Far too many churches still exhibit a profound cultural aversion to spending money on audio-visual technology. This is simply not tenable in the modern world; our congregations are bombarded by high quality technical production left, right and centre in their day to day lives and are becoming increasingly intolerant of poor quality production when they arrive at church on a Sunday. It doesn’t matter whether you think this is right or wrong, it is simply a reality that if you want to get your message across effectively and retain the attention of today’s congregations (particularly if you want to attract and maintain a younger demographic) then the church does not get to dictate the terms or style of communication anymore, we have to meet people where they are at. Of course churches need to exercise good financial stewardship, but we also need to appreciate that regular investment in quality audio-visual technology is as much a part and parcel of running a modern worship space as any of our other building or operational costs. If you want to build a team of enthusiastic and capable sound people then giving them the tools to do their job properly, as well as exposing them to exciting new technologies, shows that the quality of technical delivery is important and valued by the church. On the other hand the prospect of working with decrepit and out of date technology that is falling apart at the seams and prone to regular technical glitches (for which the sound person will invariably be blamed) is a pretty uninspiring proposition and is unlikely to attract the right people to your team.
5. Source great training resources
The standard process for training new sound people in churches is for existing volunteers to take them under their wing and show them the ropes. The problem is that this can often be a case of the blind leading the blind as multiple generations of church volunteer simply pass on their relatively limited (and in some cases outright incorrect) technical knowledge. This is not to slate those diligent church volunteers who have served for many years, but without some outside input it is easy for misunderstandings and bad habits to fester within your team. As a professional sound engineer I know that the only way I continue to improve at what I do is to seek new inspiration and to learn from and share with other likeminded people; the larger my pool of outside influence the more likely I am to learn new things and to face important challenges to any misconceptions or bad habits I may have developed. For UK churches SFL run a great range of training events both at our base in Reading and up and down the country in collaboration with Musicademy. Keep an eye on our website, social media and mailing lists to stay abreast of all the latest opportunities. SFL and Musicademy have also teamed up to produce a fantastic training DVD for church sound volunteers. One comment from Andi Moore on Facebook was about smaller “bite sized” training; the course is a great resource for this as it breaks training on a wide variety of topics down into small 10-20 minute chunks which are ideal for individuals or teams to watch in short bursts in order to develop their technical knowledge over time.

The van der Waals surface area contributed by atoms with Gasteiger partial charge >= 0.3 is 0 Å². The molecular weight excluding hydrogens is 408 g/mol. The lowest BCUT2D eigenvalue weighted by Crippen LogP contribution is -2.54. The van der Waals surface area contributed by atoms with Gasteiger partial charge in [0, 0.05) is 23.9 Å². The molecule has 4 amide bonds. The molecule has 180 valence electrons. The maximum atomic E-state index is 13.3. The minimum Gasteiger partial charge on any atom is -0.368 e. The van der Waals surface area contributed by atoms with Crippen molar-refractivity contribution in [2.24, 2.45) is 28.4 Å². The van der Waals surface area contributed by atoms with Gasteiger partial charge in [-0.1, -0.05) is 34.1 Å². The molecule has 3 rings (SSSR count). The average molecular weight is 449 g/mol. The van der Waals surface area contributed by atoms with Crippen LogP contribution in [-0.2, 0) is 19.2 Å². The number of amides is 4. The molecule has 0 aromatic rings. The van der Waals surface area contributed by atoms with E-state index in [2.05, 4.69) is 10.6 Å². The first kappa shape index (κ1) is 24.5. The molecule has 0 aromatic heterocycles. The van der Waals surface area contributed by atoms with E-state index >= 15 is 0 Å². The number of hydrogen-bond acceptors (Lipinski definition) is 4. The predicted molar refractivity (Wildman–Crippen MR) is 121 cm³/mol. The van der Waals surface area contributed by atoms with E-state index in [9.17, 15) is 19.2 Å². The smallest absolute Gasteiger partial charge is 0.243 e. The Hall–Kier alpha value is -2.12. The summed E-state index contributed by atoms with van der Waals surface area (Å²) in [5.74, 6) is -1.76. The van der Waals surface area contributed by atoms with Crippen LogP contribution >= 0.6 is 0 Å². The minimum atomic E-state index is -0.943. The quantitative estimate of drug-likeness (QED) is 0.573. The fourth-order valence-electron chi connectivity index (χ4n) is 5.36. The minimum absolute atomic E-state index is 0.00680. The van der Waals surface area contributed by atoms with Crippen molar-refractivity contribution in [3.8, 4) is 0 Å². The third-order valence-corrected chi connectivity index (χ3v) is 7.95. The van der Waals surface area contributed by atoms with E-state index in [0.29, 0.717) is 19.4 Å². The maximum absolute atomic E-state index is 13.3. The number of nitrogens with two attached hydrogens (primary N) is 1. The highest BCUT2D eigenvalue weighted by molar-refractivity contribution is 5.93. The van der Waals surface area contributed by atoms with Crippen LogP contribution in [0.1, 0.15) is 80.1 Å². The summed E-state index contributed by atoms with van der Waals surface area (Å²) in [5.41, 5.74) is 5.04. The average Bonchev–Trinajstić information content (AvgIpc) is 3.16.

Our Church Sound Tech Course (on DVD, download and via our subscription site) is designed as a very comprehensive guide to church sound – you could watch it as a group over a series of training evenings.
For those of you near London or the UK South East, Pat is running a day of Sound Tech training for Musicademy on 19 March.
Do add your own thoughts to the above article in the comments thread below. We’ll post the next in the series soon. And if you have any other PA and Sound Tech questions, please post them below so we can add them to the list for future articles.